Mr. BUSCEMI: (as Nucky Johnson) Are you that stupid? Have you no (bleep) idea
how in over your head you are?

Mr. PITT: (as Jimmy Darmody) I know it's a lot but...

Mr. BUSCEMI: (as Nucky Johnson) Did I not tell you to slow down? I tried to
give you money. I tried to help...

Mr. PITT: (as Jimmy Darmody) I'm trying to tell you, I'm not a kid anymore.

Mr. BUSCEMI: (as Nucky Johnson) And killing. And (bleep) larceny. That makes
you a man?

Mr. PITT: (as Jimmy Darmody) No.

Mr. BUSCEMI: (as Nucky Johnson) You got brains, kid. You got a future.

Mr. PITT: (as Jimmy Darmody) Look, I still got a future. We both do. The war,
Nuck.

BIANCULLI: That's the side of Steve Buscemi we expect to see - the frustrated
hothead who has been so entertaining in supporting roles in "Fargo," "The Big
Lebowski" and, yes, "The Sopranos." But Nucky is the starring role, and Buscemi
makes the most of it. Lording over Atlantic City from his suite of rooms at the
Ritz-Carlton, he barks orders, ridicules underlings and confronts powerful
adversaries.

Yet he's not all business: He has a dumb but spirited mistress, played with all
kinds of entertaining zeal by Paz de la Huerta. And very quickly, he develops a
soft spot for Margaret, a poor pregnant woman who comes to see him after her
husband has lost all their money gambling. Margaret is played by Kelly
Macdonald, and in this new crime series, she's the biggest thief of all,
because she positively steals every scene she's in.

You may have been impressed by this young actress in the past - I have, when
she starred opposite Bill Nighy in "The Girl in the Cafe" and co-starred in the
original miniseries version of "State of Play." But here Kelly Macdonald, like
Steve Buscemi, vaults herself to a new level.

Here they are together in a scene when Margaret first visits Nucky in his
lavish office.

(Soundbite of TV show, "Boardwalk Empire")

Mr. BUSCEMI: (as Nucky Johnson) Please, have a seat.

(Soundbite of door closing)

Mr. BUSCEMI: (as Nucky Johnson) May I offer you tea?

Ms. KELLY MACDONALD (Actor): (as Margaret) Thank you, I'm fine.

Mr. BUSCEMI: (as Nucky Johnson) No, it's no trouble. Have you eaten?

Ms. MACDONALD: (as Margaret) Thank you, no. I mean, I have. Yes. I've eaten,
but I...

Mr. BUSCEMI: (as Nucky Johnson) Okay. Relax. Please. No more appointments.
Yeah.

(Soundbite of door closing)

Mr. BUSCEMI: (as Nucky Johnson) Is that a bit of the old country I hear in your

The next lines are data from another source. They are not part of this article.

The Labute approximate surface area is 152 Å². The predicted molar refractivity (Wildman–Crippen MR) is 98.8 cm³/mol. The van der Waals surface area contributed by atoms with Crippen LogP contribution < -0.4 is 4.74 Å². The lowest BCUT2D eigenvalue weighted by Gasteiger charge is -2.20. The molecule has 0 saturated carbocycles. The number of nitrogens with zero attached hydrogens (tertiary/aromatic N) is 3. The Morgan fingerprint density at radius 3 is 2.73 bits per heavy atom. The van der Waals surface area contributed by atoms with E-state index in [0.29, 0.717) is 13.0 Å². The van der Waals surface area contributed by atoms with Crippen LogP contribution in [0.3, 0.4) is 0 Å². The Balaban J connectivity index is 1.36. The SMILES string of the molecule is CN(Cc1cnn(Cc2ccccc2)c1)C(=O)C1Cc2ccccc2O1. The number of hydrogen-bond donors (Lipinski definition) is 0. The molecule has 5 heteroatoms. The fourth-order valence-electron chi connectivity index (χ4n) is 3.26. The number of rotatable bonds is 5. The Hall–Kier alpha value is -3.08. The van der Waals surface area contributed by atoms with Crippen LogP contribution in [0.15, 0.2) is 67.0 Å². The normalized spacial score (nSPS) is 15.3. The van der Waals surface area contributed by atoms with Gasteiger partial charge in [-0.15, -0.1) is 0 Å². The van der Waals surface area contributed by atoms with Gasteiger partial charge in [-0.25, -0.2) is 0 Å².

voice?

Ms. MACDONALD: (as Margaret) My husband says I sound like an immigrant.

Mr. BUSCEMI: (as Nucky Johnson) Ah. But we're all immigrants, are we not?

BIANCULLI: It takes several episodes - I've seen the first six - for their
relationship to evolve into something different, and something potentially
dangerous. All of "Boardwalk Empire" is like that. Think of it as a chess game,
where the opening moves establish the positions of various pieces. It takes
patience to develop strategies and spring traps, but there's a major payoff. By
the third hour, you really care about these people, and that makes the stakes,
and the violence, more intense.

In fact, there are scenes in "Boardwalk Empire" that are unforgettably violent.
Not over the top, like a carnage-obsessed video game, but unforgettable for
their emotional intensity - like when Roman Polanski sliced Jack Nicholson's
nostril in "Chinatown." It's Atlantic City, Jake, and it's just as powerful.

"Boardwalk Empire," without question, is better than any new series the
broadcast networks are serving up this fall. It's the only new show worth
adding to your weekly must-see list. And with its visual majesty and period
music, it's like nothing else on TV this year. Unlike most things in Atlantic
City, "Boardwalk Empire" is a very good bet.

(Soundbite of music)

BIANCULLI: For Terry Gross, I'm David Bianculli.

(Soundbite of song, "Some of These Days")

Unidentified Woman: (Singing) Some of these days, you'll miss me, honey. Some
of these days, you're gonna be so lonely. You'll miss my huggin'. You're gonna
my kissin'. You're gonna miss me honey when I'm far away. I feel so lonely, for
you only. 'Cause you know...
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Transcripts are created on a rush deadline, and accuracy and availability may vary. This text may not be in its final form and may be updated or revised in the future. Please be aware that the authoritative record of Fresh Air interviews and reviews are the audio recordings of each segment.